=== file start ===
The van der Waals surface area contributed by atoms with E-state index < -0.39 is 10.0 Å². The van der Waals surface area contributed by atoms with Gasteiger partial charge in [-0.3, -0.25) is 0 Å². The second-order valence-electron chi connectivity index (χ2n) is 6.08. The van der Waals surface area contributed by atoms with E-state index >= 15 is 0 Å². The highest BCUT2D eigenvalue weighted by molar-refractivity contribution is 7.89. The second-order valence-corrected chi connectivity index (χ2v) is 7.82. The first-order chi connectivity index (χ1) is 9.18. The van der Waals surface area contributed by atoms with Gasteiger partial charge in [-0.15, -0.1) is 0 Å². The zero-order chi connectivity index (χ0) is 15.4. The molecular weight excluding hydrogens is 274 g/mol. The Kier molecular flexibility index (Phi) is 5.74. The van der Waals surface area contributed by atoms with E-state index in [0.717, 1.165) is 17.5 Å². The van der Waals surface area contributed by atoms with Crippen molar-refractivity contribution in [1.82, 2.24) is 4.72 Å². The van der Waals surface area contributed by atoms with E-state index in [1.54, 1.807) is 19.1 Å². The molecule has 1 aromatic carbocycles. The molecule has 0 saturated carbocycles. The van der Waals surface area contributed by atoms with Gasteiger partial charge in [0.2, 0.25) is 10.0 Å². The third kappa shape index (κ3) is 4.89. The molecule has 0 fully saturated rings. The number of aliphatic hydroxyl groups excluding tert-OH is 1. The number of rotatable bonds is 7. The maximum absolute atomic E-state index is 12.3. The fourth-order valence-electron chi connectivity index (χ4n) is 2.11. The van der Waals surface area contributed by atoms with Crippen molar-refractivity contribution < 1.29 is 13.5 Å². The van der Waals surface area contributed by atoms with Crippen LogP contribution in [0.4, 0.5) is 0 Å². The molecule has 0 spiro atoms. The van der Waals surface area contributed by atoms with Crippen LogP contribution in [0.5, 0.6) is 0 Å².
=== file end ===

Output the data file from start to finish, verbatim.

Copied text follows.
The van der Waals surface area contributed by atoms with E-state index < -0.39 is 10.0 Å². The van der Waals surface area contributed by atoms with Gasteiger partial charge in [-0.3, -0.25) is 0 Å². The second-order valence-electron chi connectivity index (χ2n) is 6.08. The van der Waals surface area contributed by atoms with E-state index >= 15 is 0 Å². The highest BCUT2D eigenvalue weighted by molar-refractivity contribution is 7.89. The second-order valence-corrected chi connectivity index (χ2v) is 7.82. The first-order chi connectivity index (χ1) is 9.18. The van der Waals surface area contributed by atoms with Gasteiger partial charge in [-0.15, -0.1) is 0 Å². The zero-order chi connectivity index (χ0) is 15.4. The molecular weight excluding hydrogens is 274 g/mol. The Kier molecular flexibility index (Phi) is 5.74. The van der Waals surface area contributed by atoms with E-state index in [0.717, 1.165) is 17.5 Å². The van der Waals surface area contributed by atoms with Crippen molar-refractivity contribution in [1.82, 2.24) is 4.72 Å². The van der Waals surface area contributed by atoms with E-state index in [1.54, 1.807) is 19.1 Å². The molecule has 1 aromatic carbocycles. The molecule has 0 saturated carbocycles. The van der Waals surface area contributed by atoms with Gasteiger partial charge in [0.2, 0.25) is 10.0 Å². The third kappa shape index (κ3) is 4.89. The molecule has 0 fully saturated rings. The number of aliphatic hydroxyl groups excluding tert-OH is 1. The number of rotatable bonds is 7. The maximum absolute atomic E-state index is 12.3. The fourth-order valence-electron chi connectivity index (χ4n) is 2.11. The van der Waals surface area contributed by atoms with Crippen molar-refractivity contribution < 1.29 is 13.5 Å². The van der Waals surface area contributed by atoms with Crippen LogP contribution in [0.4, 0.5) is 0 Å². The molecule has 0 spiro atoms. The van der Waals surface area contributed by atoms with Crippen LogP contribution in [0.5, 0.6) is 0 Å².